Hiding Money at Home

Many Greeks are worried that things might get a lot worse. For a while now, they haven't placed any trust in the banks, either. In recent months, businesses and private individuals have withdrawn roughly €10 billion from Greek banks, preferring to either hide their money at home or transfer it to foreign banks.

There are also more and more protests on the streets . On Tuesday, civil servants went on strike, and demonstrating teachers even clashed with police officers in from of the parliament building in Athens. When protesters started pelting the police with rocks and bottles, the latter responded with teargas. Not far away, roughly 200 communist union members launched an eye-catching protest by unfurling two enormous banners off the side of the Acropolis reading "Peoples of Europe Rise Up" in English and Greek.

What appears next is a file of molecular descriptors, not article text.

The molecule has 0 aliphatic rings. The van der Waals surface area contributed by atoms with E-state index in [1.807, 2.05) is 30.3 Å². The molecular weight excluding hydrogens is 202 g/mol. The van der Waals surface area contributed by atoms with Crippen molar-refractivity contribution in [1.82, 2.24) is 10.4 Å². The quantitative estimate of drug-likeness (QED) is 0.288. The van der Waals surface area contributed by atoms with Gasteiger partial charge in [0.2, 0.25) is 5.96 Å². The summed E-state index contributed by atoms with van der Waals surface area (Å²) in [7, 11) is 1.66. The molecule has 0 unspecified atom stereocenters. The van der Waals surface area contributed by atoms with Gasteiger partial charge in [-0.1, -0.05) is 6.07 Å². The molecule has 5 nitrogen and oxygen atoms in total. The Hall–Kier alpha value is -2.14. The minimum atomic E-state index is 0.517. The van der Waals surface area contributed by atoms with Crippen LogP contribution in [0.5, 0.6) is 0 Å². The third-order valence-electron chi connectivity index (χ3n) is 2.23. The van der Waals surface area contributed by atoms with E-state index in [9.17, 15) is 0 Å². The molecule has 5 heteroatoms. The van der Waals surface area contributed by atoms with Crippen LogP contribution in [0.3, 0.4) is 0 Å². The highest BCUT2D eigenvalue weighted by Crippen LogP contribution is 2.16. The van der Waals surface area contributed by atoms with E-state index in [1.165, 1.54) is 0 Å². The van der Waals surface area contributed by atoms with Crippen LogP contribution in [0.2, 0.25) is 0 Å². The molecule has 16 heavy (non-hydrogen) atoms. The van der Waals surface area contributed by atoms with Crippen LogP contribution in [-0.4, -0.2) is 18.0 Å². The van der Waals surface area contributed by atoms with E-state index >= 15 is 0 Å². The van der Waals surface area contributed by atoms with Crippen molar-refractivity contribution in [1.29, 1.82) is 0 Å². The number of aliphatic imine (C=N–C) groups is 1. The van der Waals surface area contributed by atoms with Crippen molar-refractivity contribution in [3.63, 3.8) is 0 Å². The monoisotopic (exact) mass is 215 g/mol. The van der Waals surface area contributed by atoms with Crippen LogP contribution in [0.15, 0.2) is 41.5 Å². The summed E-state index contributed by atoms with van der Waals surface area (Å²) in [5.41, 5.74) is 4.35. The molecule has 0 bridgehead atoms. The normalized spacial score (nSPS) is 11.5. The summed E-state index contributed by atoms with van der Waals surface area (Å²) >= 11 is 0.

Some of the security forces are noticeably short-tempered. One police officer seized the camera of a foreign journalist and forced him to erase any photographs including police officers, claiming they were illegal. "Erase it or we'll take you in; those are your options," the officer threatened.

For now, it looks like it will be a while before things calm down in Greece. Wednesday's general strike is expected to be the largest seen in recent weeks.

With reporting by Ferry Batzoglu